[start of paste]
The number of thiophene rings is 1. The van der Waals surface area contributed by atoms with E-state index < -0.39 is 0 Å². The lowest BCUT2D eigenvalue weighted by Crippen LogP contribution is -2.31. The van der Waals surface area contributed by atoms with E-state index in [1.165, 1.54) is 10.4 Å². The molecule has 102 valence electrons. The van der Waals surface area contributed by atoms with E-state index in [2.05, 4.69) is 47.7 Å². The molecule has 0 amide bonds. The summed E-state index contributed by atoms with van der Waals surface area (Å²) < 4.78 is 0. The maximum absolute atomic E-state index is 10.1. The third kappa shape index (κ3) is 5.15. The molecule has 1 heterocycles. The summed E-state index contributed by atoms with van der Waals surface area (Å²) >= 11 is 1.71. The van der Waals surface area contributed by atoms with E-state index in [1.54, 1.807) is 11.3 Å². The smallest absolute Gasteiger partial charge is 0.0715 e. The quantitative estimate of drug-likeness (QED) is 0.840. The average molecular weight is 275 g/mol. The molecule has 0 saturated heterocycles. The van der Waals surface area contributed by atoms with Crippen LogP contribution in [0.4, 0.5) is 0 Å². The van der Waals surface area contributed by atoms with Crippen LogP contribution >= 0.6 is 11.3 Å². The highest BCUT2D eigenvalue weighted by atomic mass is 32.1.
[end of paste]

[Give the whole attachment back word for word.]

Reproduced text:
The number of thiophene rings is 1. The van der Waals surface area contributed by atoms with E-state index < -0.39 is 0 Å². The lowest BCUT2D eigenvalue weighted by Crippen LogP contribution is -2.31. The van der Waals surface area contributed by atoms with E-state index in [1.165, 1.54) is 10.4 Å². The molecule has 102 valence electrons. The van der Waals surface area contributed by atoms with E-state index in [2.05, 4.69) is 47.7 Å². The molecule has 0 amide bonds. The summed E-state index contributed by atoms with van der Waals surface area (Å²) < 4.78 is 0. The maximum absolute atomic E-state index is 10.1. The third kappa shape index (κ3) is 5.15. The molecule has 1 heterocycles. The summed E-state index contributed by atoms with van der Waals surface area (Å²) >= 11 is 1.71. The van der Waals surface area contributed by atoms with E-state index in [1.54, 1.807) is 11.3 Å². The smallest absolute Gasteiger partial charge is 0.0715 e. The quantitative estimate of drug-likeness (QED) is 0.840. The average molecular weight is 275 g/mol. The molecule has 0 saturated heterocycles. The van der Waals surface area contributed by atoms with Crippen LogP contribution in [0.4, 0.5) is 0 Å². The van der Waals surface area contributed by atoms with Crippen LogP contribution >= 0.6 is 11.3 Å². The highest BCUT2D eigenvalue weighted by atomic mass is 32.1.